Court lets ruling
stand: no con con
By turning away the case,By Star-Bulletin staff and wire reports
it says blank ballots were,
in effect, votes against a
The U.S. Supreme Court today turned away a Hawaii dispute over a 1996 election on whether the state should hold a convention to consider amending its constitution.
The justices, without comment, let stand a ruling that the 1996 vote resulted in a rejection of the proposed convention.
At issue was whether blank ballots should, in effect, have been counted as "no" votes.
"As a practical matter, what it means is, except for the remaining issues in the District Court unrelated to the merits, the Con Con case is over," Hawaii attorney and Con Con advocate Mark Bennett said today.
"In future Con Con elections, blank votes will count as no votes unless the Constitution is changed," he said.
The Hawaii Constitution says a proposed constitutional convention is approved "if a majority of the ballots cast upon such a question" are in favor.
On the Constitutional Convention question that was part of the 1996 general election, 163,869 ballots were marked "yes" and 160,153 were marked "no." More than 45,000 ballots were left blank on that question.
The Hawaii Supreme Court, agreeing with state election officials, ruled that the convention proposal had failed, but pro-convention groups and individual voters sued in federal court. The lawsuit was led by Citizens for a Constitutional Convention and Let the People Decide.
A federal judge ruled that the Hawaii court's decision had violated voters' rights of free speech and due process, and ordered a new election. But the 9th U.S. Circuit Court of Appeals last June set aside that ruling.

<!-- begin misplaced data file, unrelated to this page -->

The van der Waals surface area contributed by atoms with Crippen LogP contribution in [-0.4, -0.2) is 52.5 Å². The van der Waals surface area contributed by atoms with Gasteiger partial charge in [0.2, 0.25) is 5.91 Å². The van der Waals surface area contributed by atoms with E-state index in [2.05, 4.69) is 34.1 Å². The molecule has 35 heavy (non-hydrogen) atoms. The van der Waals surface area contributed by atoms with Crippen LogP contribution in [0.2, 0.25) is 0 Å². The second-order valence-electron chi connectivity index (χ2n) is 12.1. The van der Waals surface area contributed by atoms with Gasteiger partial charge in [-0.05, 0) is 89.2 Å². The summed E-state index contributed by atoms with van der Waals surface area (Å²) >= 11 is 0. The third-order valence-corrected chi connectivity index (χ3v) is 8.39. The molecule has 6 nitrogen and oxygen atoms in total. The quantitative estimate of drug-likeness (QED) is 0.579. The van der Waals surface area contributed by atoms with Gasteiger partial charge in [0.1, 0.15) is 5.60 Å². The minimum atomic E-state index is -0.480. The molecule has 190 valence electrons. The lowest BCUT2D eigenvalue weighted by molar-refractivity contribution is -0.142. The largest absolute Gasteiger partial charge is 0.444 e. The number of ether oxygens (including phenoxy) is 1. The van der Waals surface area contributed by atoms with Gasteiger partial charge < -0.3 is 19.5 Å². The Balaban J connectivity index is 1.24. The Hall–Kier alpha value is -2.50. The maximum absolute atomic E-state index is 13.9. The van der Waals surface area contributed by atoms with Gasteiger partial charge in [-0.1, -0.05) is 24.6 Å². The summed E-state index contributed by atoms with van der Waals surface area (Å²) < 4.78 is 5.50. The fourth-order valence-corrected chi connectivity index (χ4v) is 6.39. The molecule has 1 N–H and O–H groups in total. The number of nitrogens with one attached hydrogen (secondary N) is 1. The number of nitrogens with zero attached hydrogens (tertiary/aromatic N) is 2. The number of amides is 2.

"Hawaii . . . is just deciding not to hold a Constitutional Convention if the majority of voters either don't want one or don't care," the appeals court said.
Cam Cavasso, executive director of Let the People Decide, today said it will be up to the Legislature to decide if a constitutional amendment -- to be ratified by Hawaii voters -- is needed so blank votes do not count as "no" votes.
Or, the Con Con question can be put on the ballot again if there is great demand among the public to do so. That could occur following a Constitutional Convention by native Hawaiians, he said.
In November's general election, Hawaii voters were asked again if they saw a need for a Constitutional Convention; nearly two out of three voters rejected the idea.
Acting without comment last month, the nation's highest court let stand Wyoming's ballot initiative system, which has the effect of counting abstentions as "no" votes.
The court at that time rejected a challenge to the state's deeming a voter initiative or referendum to have failed if the measure did not attract more than 50 percent of all votes cast.
The case acted on today is Citizens for a Constitutional Convention vs. Yoshina, 98-671. State Elections Officer Dwayne D. Yoshina today reserved comment on the case until he reads the ruling.
Star-Bulletin writer Pat Omandam and the
Associated Press contributed to this report.